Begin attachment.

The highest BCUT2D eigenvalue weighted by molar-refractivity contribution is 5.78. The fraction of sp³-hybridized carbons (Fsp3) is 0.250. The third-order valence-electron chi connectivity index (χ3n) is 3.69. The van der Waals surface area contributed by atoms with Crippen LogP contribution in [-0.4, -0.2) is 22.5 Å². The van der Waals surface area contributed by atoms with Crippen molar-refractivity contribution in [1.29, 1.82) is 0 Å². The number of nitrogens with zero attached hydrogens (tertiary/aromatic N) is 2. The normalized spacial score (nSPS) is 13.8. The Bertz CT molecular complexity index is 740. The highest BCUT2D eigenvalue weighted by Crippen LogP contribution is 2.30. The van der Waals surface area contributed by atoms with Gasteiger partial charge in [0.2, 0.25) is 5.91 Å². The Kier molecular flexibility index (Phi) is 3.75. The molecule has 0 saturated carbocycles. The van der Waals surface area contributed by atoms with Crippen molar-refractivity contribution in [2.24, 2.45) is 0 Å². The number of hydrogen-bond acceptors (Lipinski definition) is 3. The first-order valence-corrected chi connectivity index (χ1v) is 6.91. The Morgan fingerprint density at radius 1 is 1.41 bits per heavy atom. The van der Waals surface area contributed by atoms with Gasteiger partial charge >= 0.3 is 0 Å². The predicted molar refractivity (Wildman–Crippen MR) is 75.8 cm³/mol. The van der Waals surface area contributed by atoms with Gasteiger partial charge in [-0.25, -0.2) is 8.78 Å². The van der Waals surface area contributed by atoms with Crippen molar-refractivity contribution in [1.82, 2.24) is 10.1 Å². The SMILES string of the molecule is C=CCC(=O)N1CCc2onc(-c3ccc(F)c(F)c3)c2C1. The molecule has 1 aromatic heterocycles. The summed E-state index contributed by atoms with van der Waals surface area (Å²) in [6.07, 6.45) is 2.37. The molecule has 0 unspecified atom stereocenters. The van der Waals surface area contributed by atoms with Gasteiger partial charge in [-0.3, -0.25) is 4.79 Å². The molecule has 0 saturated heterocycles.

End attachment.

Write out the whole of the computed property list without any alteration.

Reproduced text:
The highest BCUT2D eigenvalue weighted by molar-refractivity contribution is 5.78. The fraction of sp³-hybridized carbons (Fsp3) is 0.250. The third-order valence-electron chi connectivity index (χ3n) is 3.69. The van der Waals surface area contributed by atoms with Crippen LogP contribution in [-0.4, -0.2) is 22.5 Å². The van der Waals surface area contributed by atoms with Crippen molar-refractivity contribution in [1.29, 1.82) is 0 Å². The number of nitrogens with zero attached hydrogens (tertiary/aromatic N) is 2. The normalized spacial score (nSPS) is 13.8. The Bertz CT molecular complexity index is 740. The highest BCUT2D eigenvalue weighted by Crippen LogP contribution is 2.30. The van der Waals surface area contributed by atoms with Gasteiger partial charge in [0.2, 0.25) is 5.91 Å². The Kier molecular flexibility index (Phi) is 3.75. The molecule has 0 saturated carbocycles. The van der Waals surface area contributed by atoms with Crippen molar-refractivity contribution in [2.24, 2.45) is 0 Å². The number of hydrogen-bond acceptors (Lipinski definition) is 3. The first-order valence-corrected chi connectivity index (χ1v) is 6.91. The Morgan fingerprint density at radius 1 is 1.41 bits per heavy atom. The van der Waals surface area contributed by atoms with Gasteiger partial charge >= 0.3 is 0 Å². The predicted molar refractivity (Wildman–Crippen MR) is 75.8 cm³/mol. The van der Waals surface area contributed by atoms with Gasteiger partial charge in [-0.25, -0.2) is 8.78 Å². The van der Waals surface area contributed by atoms with Crippen molar-refractivity contribution in [1.82, 2.24) is 10.1 Å². The SMILES string of the molecule is C=CCC(=O)N1CCc2onc(-c3ccc(F)c(F)c3)c2C1. The molecule has 1 aromatic heterocycles. The summed E-state index contributed by atoms with van der Waals surface area (Å²) in [6.07, 6.45) is 2.37. The molecule has 0 unspecified atom stereocenters. The van der Waals surface area contributed by atoms with Gasteiger partial charge in [-0.3, -0.25) is 4.79 Å². The molecule has 0 saturated heterocycles.